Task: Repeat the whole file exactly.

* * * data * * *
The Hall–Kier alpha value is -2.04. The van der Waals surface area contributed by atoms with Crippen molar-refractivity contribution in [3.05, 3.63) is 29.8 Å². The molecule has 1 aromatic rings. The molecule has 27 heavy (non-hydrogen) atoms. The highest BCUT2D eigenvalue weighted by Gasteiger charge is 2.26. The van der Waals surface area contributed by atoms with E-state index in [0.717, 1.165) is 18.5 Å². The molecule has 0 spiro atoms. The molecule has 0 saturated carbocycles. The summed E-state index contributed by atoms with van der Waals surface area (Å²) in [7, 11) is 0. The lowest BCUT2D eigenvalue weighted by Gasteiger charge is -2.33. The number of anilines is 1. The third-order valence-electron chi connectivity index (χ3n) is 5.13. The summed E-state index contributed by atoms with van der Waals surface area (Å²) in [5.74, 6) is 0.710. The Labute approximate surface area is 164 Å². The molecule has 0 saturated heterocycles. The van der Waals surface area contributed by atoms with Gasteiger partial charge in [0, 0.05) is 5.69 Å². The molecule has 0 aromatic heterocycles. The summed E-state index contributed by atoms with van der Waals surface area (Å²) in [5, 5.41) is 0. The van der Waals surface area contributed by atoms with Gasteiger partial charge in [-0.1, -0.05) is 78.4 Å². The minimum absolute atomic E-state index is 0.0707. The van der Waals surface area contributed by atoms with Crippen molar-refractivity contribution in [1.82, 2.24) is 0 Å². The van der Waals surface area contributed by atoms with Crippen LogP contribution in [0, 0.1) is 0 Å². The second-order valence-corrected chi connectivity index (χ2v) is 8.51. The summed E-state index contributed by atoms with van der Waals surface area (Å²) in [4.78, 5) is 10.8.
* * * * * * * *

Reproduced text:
The Hall–Kier alpha value is -2.04. The van der Waals surface area contributed by atoms with Crippen molar-refractivity contribution in [3.05, 3.63) is 29.8 Å². The molecule has 1 aromatic rings. The molecule has 27 heavy (non-hydrogen) atoms. The highest BCUT2D eigenvalue weighted by Gasteiger charge is 2.26. The van der Waals surface area contributed by atoms with E-state index in [0.717, 1.165) is 18.5 Å². The molecule has 0 spiro atoms. The molecule has 0 saturated carbocycles. The summed E-state index contributed by atoms with van der Waals surface area (Å²) in [7, 11) is 0. The lowest BCUT2D eigenvalue weighted by Gasteiger charge is -2.33. The number of anilines is 1. The third-order valence-electron chi connectivity index (χ3n) is 5.13. The summed E-state index contributed by atoms with van der Waals surface area (Å²) in [5.74, 6) is 0.710. The Labute approximate surface area is 164 Å². The molecule has 0 saturated heterocycles. The van der Waals surface area contributed by atoms with Gasteiger partial charge in [0, 0.05) is 5.69 Å². The molecule has 0 aromatic heterocycles. The summed E-state index contributed by atoms with van der Waals surface area (Å²) in [5, 5.41) is 0. The van der Waals surface area contributed by atoms with Gasteiger partial charge in [-0.1, -0.05) is 78.4 Å². The minimum absolute atomic E-state index is 0.0707. The van der Waals surface area contributed by atoms with Crippen molar-refractivity contribution in [1.82, 2.24) is 0 Å². The van der Waals surface area contributed by atoms with Crippen LogP contribution in [0, 0.1) is 0 Å². The second-order valence-corrected chi connectivity index (χ2v) is 8.51. The summed E-state index contributed by atoms with van der Waals surface area (Å²) in [4.78, 5) is 10.8.